No doubt that Facebook and Google+ are the two social media sites that are being compared day in, day out. But the truth is that these social media sites are two different beasts that cater to different types of people and if you’re the social media or marketing manager for a brand, you would immediately think that Facebook is the best way to go, since it has the most user base then ignore G+, of course depending on your brand and the type of engagement that you want to achieve, there are questions that you needs to answer first like; do you know which social media sites is best for your brand? target audience? where your brand will most likely have a high level of engagement..?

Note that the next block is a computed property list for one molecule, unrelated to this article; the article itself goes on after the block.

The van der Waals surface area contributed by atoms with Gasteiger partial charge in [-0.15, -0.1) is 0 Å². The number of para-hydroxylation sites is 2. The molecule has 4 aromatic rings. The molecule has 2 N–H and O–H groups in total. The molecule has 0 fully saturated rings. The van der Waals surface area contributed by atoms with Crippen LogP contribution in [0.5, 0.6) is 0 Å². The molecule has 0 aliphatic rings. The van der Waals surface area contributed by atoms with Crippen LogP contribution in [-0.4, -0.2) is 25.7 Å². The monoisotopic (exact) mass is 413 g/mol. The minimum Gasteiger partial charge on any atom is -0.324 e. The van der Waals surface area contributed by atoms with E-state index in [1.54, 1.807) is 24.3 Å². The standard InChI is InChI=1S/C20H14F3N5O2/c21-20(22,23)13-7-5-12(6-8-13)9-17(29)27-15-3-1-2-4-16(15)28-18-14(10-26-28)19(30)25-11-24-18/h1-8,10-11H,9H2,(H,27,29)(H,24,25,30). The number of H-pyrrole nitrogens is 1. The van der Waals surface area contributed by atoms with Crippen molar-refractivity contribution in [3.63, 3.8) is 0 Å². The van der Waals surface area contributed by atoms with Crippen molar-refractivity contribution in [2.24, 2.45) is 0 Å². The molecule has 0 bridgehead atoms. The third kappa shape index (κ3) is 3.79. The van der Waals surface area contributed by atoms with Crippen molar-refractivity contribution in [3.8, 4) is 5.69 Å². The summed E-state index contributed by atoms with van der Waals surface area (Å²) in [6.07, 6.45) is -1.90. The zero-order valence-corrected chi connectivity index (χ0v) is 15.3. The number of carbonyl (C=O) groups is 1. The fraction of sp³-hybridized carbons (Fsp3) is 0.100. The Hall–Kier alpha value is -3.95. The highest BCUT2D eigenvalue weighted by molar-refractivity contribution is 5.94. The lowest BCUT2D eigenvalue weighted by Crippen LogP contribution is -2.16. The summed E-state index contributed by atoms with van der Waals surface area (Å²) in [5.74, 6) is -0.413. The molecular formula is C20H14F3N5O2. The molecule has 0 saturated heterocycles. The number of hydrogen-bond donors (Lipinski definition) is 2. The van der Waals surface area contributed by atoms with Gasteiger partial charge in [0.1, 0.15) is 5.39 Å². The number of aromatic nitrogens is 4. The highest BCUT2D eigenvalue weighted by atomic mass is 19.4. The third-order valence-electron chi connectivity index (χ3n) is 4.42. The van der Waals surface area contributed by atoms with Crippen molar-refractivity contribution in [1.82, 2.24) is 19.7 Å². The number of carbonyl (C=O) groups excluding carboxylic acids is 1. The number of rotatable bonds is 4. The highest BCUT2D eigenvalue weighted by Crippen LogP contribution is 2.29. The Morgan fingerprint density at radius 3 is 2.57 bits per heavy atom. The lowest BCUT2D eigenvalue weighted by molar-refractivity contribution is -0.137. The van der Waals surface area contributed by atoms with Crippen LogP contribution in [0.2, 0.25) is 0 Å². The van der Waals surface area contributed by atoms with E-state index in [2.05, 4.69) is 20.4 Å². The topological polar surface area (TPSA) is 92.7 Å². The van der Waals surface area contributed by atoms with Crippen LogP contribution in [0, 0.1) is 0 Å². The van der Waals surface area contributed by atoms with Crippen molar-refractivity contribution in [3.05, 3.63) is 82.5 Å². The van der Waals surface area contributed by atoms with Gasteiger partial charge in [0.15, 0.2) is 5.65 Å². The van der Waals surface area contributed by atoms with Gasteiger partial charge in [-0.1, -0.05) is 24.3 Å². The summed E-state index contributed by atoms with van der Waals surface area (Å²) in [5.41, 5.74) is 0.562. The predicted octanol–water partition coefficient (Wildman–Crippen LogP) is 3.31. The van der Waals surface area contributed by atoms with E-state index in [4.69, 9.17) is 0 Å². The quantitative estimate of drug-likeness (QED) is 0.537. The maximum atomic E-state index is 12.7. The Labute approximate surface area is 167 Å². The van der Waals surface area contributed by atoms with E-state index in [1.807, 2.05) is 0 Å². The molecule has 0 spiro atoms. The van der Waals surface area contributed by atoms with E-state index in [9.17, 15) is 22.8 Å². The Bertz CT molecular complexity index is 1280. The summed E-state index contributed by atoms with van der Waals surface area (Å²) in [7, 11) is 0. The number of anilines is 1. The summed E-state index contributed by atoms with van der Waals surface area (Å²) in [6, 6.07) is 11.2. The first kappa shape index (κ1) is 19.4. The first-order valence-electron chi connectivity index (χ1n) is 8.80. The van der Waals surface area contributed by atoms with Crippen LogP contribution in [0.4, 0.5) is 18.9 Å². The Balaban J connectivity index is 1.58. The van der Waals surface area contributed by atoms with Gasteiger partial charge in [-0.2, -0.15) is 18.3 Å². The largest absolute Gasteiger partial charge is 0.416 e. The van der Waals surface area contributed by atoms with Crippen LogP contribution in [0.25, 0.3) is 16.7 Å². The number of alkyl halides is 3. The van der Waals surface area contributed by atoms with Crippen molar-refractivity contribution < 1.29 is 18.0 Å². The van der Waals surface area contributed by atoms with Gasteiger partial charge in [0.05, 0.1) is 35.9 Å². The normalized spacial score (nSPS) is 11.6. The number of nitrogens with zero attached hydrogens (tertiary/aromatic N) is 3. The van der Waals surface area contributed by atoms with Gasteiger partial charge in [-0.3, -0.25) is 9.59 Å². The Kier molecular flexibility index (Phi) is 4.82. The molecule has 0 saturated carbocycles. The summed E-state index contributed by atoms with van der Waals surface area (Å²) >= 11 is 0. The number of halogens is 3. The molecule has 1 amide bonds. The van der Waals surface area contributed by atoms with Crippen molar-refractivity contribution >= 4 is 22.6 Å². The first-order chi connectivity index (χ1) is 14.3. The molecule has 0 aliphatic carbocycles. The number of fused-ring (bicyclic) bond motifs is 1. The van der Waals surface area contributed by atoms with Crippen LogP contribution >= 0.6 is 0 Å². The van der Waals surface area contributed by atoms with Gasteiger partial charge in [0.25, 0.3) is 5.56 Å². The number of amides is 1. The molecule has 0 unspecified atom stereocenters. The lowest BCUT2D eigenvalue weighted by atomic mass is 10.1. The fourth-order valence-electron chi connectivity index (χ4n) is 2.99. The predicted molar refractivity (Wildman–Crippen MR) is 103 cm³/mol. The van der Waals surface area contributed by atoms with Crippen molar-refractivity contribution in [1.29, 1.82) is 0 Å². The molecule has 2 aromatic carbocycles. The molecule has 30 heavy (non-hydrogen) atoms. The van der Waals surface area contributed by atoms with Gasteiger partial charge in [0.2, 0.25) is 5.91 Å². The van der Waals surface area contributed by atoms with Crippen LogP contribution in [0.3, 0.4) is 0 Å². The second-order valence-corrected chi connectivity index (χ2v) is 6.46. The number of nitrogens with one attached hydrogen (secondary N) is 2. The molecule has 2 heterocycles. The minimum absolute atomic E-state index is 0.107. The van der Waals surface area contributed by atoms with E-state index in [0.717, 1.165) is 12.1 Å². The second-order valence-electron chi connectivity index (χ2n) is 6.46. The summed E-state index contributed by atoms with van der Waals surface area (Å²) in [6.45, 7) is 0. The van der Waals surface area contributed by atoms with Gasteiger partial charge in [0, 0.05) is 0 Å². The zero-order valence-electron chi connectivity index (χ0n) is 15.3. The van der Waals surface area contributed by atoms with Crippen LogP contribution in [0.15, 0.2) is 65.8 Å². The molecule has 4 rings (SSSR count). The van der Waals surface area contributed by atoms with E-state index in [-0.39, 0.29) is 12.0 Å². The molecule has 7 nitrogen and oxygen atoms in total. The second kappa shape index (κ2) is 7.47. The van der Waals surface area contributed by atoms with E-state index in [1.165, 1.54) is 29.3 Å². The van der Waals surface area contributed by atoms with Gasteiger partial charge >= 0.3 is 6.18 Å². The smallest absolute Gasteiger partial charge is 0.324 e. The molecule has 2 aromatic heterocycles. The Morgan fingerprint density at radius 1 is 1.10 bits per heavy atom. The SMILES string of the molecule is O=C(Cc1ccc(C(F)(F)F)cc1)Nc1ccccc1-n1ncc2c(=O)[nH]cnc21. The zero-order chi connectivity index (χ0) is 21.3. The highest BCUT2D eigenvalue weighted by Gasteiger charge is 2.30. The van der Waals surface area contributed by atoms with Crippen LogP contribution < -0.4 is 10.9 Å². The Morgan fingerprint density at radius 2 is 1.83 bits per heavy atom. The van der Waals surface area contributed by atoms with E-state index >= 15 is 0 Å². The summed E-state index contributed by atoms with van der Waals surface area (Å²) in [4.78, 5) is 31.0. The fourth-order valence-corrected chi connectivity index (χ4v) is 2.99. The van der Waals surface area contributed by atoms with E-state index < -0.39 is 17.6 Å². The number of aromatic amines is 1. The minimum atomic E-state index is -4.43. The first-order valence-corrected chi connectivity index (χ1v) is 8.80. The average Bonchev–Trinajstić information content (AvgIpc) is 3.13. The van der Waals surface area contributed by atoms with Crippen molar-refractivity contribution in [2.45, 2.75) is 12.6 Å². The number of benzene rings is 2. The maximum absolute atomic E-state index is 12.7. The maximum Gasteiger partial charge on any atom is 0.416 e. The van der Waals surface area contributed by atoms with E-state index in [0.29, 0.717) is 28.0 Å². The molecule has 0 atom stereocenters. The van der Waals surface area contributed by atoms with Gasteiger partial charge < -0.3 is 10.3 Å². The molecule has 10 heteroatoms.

Via Lauren Moss
Promote your B2B business on Pinterest: check out how these businesses are successfully using Pinterest.
Have you used Pinterest to promote your business-to-business (B2B) company?
Many consumer-facing businesses have had a lot of success promoting themselves with Pinterest.
A recent study by SteelHouse shows that “Pinterest Users Are Nearly Twice as Likely to Purchase Than Facebook Users.”
However, many B2B businesses are still wondering how to promote themselves with Pinterest...
Via Lauren Moss